CSD Accommodations:

Accommodation Forms: Students seeking academic adjustments/auxiliary aids must, in a timely manner (usually at the beginning of the semester), provide their instructor with a current Student Accommodation Form (SAF) (paper copy or online version, as appropriate) from the CSD office before an approved accommodation can be implemented.

Details of this policy, and the corresponding responsibilities of the student are outlined in The Student Academic Adjustments/Auxiliary Aids Policy (01.D.09) document under [STEP 4: Student Submission (5.4.1 & 5.4.2), Page 6]. For more information please visit the Center for Students with Disabilities Student Resources page.

Additionally, if a student is requesting a (CSD approved) testing accommodation, then the student will also complete a Request for Individualized Testing Accommodations (RITA) paper form to arrange for tests to be administered at the CSD office. CSD suggests that the student meet with their instructor during office hours and/or make an appointment to complete the RITA form to ensure confidentiality.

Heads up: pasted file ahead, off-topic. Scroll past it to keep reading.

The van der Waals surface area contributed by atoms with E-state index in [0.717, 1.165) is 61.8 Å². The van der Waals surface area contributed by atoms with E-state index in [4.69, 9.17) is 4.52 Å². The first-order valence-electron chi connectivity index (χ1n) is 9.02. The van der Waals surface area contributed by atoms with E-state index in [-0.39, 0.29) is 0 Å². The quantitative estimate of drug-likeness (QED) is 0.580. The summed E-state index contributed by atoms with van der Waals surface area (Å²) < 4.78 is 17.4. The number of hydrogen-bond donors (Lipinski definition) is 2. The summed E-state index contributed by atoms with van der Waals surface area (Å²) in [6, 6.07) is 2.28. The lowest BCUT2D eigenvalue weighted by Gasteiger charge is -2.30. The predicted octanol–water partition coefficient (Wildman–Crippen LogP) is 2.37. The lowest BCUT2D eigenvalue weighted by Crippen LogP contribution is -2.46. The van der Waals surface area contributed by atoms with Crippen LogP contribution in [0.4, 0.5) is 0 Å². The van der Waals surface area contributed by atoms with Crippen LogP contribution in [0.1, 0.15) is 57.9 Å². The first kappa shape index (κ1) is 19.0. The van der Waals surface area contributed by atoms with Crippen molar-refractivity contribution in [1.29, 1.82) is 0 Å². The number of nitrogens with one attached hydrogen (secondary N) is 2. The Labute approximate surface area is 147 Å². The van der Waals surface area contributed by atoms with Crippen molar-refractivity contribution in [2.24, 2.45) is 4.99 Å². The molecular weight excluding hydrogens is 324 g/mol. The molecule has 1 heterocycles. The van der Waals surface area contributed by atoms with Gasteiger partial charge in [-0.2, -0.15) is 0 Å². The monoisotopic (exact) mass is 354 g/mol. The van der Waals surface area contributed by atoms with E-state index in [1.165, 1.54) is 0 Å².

*Note: RITA forms must be completed at least 48 hours in advance of the original test date. Please consult your counselor ahead of time to ensure that your tests are scheduled in a timely manner. Please keep in mind that if you run over the agreed upon time limit for your exam, you will be penalized in proportion to the amount of extra time taken.

UH CAPS

Counseling and Psychological Services (CAPS) can help students who are having difficulties managing stress, adjusting to college, or feeling sad and hopeless. You can reach (CAPS) by calling 713-743-5454 during and after business hours for routine appointments or if you or someone you know is in crisis. No appointment is necessary for the "Let's Talk" program, a drop-in consultation service at convenient locations and hours around campus.